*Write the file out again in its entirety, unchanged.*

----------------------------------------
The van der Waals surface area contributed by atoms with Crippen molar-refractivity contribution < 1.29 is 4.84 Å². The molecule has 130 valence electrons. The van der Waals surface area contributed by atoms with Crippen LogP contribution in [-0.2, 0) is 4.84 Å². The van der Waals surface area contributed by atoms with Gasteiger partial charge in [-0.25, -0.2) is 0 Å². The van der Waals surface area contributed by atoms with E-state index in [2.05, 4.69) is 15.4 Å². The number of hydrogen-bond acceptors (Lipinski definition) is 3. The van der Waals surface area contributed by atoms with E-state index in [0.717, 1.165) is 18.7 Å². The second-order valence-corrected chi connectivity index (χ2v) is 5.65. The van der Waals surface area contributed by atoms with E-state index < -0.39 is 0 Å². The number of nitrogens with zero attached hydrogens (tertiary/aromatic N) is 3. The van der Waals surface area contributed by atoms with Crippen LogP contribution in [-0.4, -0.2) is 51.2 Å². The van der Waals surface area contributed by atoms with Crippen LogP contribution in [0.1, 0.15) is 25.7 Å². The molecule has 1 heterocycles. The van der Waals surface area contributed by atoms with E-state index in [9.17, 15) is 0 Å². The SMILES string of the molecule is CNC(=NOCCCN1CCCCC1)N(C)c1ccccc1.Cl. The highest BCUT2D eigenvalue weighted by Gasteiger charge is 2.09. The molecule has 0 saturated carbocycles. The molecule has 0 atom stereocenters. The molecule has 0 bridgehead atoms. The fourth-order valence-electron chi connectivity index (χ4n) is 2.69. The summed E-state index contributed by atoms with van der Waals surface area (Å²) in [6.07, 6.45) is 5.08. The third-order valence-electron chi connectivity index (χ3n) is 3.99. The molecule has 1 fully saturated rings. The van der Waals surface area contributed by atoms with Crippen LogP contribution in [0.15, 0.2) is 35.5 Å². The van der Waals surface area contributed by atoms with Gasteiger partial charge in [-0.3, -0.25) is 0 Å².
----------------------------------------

The van der Waals surface area contributed by atoms with Crippen molar-refractivity contribution < 1.29 is 4.84 Å². The molecule has 130 valence electrons. The van der Waals surface area contributed by atoms with Crippen LogP contribution in [-0.2, 0) is 4.84 Å². The van der Waals surface area contributed by atoms with Gasteiger partial charge in [-0.25, -0.2) is 0 Å². The van der Waals surface area contributed by atoms with E-state index in [2.05, 4.69) is 15.4 Å². The number of hydrogen-bond acceptors (Lipinski definition) is 3. The van der Waals surface area contributed by atoms with E-state index in [0.717, 1.165) is 18.7 Å². The second-order valence-corrected chi connectivity index (χ2v) is 5.65. The van der Waals surface area contributed by atoms with E-state index < -0.39 is 0 Å². The number of nitrogens with zero attached hydrogens (tertiary/aromatic N) is 3. The van der Waals surface area contributed by atoms with Crippen LogP contribution in [-0.4, -0.2) is 51.2 Å². The van der Waals surface area contributed by atoms with Crippen LogP contribution in [0.1, 0.15) is 25.7 Å². The molecule has 1 heterocycles. The van der Waals surface area contributed by atoms with E-state index in [9.17, 15) is 0 Å². The SMILES string of the molecule is CNC(=NOCCCN1CCCCC1)N(C)c1ccccc1.Cl. The highest BCUT2D eigenvalue weighted by Gasteiger charge is 2.09. The molecule has 0 saturated carbocycles. The molecule has 0 atom stereocenters. The molecule has 0 bridgehead atoms. The fourth-order valence-electron chi connectivity index (χ4n) is 2.69. The summed E-state index contributed by atoms with van der Waals surface area (Å²) in [6.07, 6.45) is 5.08. The third-order valence-electron chi connectivity index (χ3n) is 3.99. The molecule has 1 fully saturated rings. The van der Waals surface area contributed by atoms with Crippen LogP contribution in [0.15, 0.2) is 35.5 Å². The van der Waals surface area contributed by atoms with Gasteiger partial charge in [-0.3, -0.25) is 0 Å².